Mario, like you, I was pleased by Sarkozy’s win in the first round of the French election, but as to the idea that he is going to be a staunch free marketeer, friend of America, and so on, I don’t really buy it, not least because we’ve heard this all before: in the run-up to Chirac’s presidency. Look closely enough at what Sarkozy has been saying and you can find plenty that is (a) both sceptical of globalization and (b) cautious about transatlantic partnership. Electioneeering? Maybe, but I wouldn’t bet on it. My best guess is that, if he wins, Sarkozy will prove to be a French president in the usual Gaullist mode, fiercely assertive of the national interest (nothing wrong with that, that’s what any president of any country should aim to be), but with a less reflexively anti-American definition of what that national interest amounts to.
As to the economy, there ought to be no doubt that he is a statist on traditionally French lines. Helen over at EU Referendum puts it best when she writes:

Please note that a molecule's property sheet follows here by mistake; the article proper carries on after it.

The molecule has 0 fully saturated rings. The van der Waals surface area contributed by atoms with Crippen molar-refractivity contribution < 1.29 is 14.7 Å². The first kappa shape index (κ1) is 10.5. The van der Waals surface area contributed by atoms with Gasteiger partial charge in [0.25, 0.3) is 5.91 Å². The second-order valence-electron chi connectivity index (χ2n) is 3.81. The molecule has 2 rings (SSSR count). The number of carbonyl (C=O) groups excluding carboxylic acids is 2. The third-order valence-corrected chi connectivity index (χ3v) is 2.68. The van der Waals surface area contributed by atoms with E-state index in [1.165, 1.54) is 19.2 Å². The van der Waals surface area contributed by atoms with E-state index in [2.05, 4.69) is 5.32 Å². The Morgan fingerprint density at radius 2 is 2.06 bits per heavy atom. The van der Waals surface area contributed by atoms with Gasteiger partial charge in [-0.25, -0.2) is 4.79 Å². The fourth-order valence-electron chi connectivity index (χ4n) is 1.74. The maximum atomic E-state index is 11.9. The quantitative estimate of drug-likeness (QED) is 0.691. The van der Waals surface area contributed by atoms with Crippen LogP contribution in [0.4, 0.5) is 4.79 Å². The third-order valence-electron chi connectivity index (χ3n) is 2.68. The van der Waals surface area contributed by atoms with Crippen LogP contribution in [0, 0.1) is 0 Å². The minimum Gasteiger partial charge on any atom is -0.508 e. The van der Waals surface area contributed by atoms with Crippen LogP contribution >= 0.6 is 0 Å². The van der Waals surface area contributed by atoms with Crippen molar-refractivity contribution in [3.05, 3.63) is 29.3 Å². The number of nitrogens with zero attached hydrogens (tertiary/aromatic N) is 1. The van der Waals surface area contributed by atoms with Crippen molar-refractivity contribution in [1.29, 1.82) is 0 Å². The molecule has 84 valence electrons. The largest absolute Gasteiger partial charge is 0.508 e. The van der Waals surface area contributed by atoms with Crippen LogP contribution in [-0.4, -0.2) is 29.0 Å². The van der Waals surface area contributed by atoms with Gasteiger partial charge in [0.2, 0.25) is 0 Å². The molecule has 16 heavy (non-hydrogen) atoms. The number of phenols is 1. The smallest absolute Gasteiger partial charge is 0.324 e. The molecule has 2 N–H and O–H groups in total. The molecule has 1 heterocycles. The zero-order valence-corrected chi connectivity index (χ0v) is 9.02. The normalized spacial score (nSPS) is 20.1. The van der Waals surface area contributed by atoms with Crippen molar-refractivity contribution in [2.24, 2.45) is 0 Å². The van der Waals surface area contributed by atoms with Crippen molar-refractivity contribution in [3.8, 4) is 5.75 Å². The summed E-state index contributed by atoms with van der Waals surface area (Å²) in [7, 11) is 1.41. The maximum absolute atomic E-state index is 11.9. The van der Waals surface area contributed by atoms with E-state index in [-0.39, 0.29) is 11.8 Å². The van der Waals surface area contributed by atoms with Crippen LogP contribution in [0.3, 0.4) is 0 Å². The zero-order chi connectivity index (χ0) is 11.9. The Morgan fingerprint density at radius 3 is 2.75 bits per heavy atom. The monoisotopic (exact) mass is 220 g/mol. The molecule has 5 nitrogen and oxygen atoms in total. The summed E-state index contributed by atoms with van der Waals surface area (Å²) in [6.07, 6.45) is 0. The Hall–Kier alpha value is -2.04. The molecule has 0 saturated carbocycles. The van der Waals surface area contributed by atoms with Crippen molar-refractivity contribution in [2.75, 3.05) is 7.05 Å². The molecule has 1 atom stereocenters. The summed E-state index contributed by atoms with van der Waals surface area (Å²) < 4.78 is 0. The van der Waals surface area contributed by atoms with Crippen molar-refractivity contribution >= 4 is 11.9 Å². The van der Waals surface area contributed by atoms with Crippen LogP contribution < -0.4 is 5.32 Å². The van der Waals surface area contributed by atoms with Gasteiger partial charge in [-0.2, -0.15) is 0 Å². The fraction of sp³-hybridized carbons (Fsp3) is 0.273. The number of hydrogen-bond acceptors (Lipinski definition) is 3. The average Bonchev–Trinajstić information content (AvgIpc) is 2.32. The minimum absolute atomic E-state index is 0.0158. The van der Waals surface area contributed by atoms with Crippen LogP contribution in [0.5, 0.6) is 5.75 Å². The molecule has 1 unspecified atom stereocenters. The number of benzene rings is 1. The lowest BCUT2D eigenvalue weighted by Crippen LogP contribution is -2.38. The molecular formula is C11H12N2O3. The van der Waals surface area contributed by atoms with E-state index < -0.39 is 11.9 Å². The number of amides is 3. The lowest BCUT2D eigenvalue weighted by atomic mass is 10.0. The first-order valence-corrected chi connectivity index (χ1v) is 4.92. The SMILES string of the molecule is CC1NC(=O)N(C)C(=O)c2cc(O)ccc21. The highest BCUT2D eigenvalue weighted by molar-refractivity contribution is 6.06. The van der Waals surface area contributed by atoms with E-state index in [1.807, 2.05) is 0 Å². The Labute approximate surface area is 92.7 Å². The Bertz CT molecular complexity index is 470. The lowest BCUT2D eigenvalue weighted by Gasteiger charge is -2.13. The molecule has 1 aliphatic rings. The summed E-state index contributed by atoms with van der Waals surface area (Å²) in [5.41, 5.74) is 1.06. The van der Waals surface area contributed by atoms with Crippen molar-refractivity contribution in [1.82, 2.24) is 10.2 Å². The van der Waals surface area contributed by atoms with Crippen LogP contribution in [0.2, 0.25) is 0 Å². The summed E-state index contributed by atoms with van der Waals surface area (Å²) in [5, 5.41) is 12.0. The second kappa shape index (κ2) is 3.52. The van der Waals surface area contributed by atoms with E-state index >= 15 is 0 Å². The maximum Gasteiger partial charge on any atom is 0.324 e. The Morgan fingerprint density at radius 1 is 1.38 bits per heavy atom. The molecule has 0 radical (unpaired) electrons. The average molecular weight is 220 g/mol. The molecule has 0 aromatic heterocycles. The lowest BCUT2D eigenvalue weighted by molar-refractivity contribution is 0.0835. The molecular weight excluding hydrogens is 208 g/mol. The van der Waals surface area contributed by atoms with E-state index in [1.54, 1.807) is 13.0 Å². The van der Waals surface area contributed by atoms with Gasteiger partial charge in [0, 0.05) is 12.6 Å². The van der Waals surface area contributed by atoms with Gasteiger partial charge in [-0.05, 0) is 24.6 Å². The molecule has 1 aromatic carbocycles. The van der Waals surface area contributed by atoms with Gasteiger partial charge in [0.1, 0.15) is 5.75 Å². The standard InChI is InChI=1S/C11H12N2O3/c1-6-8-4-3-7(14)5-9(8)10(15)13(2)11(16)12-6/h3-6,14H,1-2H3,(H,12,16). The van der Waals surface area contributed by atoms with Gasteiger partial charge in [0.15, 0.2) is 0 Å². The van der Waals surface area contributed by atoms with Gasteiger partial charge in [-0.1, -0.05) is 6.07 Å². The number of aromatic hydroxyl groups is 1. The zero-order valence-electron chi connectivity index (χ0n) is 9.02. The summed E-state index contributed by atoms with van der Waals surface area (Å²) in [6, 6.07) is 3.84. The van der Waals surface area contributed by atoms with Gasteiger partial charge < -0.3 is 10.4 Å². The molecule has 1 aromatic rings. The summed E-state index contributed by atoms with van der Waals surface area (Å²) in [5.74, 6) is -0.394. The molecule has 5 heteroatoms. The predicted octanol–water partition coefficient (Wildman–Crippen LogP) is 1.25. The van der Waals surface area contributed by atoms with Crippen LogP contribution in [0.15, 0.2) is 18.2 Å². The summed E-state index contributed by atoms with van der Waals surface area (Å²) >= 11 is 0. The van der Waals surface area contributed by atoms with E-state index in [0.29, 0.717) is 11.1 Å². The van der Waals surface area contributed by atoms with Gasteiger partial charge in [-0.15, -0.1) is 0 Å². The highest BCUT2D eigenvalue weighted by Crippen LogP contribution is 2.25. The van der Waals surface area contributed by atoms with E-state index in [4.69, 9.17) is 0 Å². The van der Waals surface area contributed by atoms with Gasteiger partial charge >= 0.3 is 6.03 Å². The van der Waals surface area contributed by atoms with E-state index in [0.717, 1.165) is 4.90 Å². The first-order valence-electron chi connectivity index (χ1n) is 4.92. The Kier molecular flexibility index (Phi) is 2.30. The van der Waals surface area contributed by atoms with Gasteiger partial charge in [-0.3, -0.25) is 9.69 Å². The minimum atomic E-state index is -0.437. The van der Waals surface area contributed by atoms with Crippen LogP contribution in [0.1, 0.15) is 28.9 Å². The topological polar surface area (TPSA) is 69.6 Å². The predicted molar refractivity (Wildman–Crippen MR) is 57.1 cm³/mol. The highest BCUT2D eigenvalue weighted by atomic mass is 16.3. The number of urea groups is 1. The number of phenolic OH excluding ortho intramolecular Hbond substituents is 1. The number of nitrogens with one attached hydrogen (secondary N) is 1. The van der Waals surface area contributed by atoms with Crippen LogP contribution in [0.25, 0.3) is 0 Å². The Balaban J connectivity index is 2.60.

Neither [Sarkozy nor Royal] is a liberal free-marketeer and both believe in the benign influence of the state. But, it would appear, that Sarkozy wants to use the state to push France into some sort of reform while Royal wants to use the state to promote more distributionist socialist policies. In practical terms neither will be able to achieve what they purport to want but when the voters go to the booths on May 6 these will be the choices they face.
That’s about right, I think.